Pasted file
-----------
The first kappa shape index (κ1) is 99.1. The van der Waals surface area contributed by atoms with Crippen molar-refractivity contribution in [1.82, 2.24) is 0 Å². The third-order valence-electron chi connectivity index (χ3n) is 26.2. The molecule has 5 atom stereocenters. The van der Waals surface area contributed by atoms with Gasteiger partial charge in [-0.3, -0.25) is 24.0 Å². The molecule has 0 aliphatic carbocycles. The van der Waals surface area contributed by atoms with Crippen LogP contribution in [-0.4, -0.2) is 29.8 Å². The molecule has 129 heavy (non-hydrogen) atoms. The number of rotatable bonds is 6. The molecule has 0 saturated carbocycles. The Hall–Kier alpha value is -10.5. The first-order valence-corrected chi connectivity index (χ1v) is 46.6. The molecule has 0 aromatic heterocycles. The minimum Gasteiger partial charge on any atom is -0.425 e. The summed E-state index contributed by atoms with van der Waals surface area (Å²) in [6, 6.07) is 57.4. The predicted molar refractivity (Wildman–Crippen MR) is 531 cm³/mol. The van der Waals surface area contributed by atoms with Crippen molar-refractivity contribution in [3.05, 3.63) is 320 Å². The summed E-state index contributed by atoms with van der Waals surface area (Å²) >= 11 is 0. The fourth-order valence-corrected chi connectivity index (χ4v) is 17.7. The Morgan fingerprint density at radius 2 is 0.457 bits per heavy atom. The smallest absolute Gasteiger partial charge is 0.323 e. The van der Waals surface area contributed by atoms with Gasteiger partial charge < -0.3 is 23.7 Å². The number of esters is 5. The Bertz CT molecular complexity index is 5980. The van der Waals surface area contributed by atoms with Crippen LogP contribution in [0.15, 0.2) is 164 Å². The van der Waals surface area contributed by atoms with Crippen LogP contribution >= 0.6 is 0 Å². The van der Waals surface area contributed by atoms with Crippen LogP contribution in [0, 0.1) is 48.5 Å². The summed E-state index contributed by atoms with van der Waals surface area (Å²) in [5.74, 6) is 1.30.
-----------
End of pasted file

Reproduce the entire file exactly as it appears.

The first kappa shape index (κ1) is 99.1. The van der Waals surface area contributed by atoms with Crippen molar-refractivity contribution in [1.82, 2.24) is 0 Å². The third-order valence-electron chi connectivity index (χ3n) is 26.2. The molecule has 5 atom stereocenters. The van der Waals surface area contributed by atoms with Gasteiger partial charge in [-0.3, -0.25) is 24.0 Å². The molecule has 0 aliphatic carbocycles. The van der Waals surface area contributed by atoms with Crippen LogP contribution in [-0.4, -0.2) is 29.8 Å². The molecule has 129 heavy (non-hydrogen) atoms. The number of rotatable bonds is 6. The molecule has 0 saturated carbocycles. The Hall–Kier alpha value is -10.5. The first-order valence-corrected chi connectivity index (χ1v) is 46.6. The molecule has 0 aromatic heterocycles. The minimum Gasteiger partial charge on any atom is -0.425 e. The summed E-state index contributed by atoms with van der Waals surface area (Å²) in [6, 6.07) is 57.4. The predicted molar refractivity (Wildman–Crippen MR) is 531 cm³/mol. The van der Waals surface area contributed by atoms with Crippen molar-refractivity contribution in [3.05, 3.63) is 320 Å². The summed E-state index contributed by atoms with van der Waals surface area (Å²) >= 11 is 0. The fourth-order valence-corrected chi connectivity index (χ4v) is 17.7. The Morgan fingerprint density at radius 2 is 0.457 bits per heavy atom. The smallest absolute Gasteiger partial charge is 0.323 e. The van der Waals surface area contributed by atoms with Gasteiger partial charge < -0.3 is 23.7 Å². The number of esters is 5. The Bertz CT molecular complexity index is 5980. The van der Waals surface area contributed by atoms with Crippen LogP contribution in [0.15, 0.2) is 164 Å². The van der Waals surface area contributed by atoms with Crippen LogP contribution >= 0.6 is 0 Å². The van der Waals surface area contributed by atoms with Crippen LogP contribution in [0, 0.1) is 48.5 Å². The summed E-state index contributed by atoms with van der Waals surface area (Å²) in [5.74, 6) is 1.30.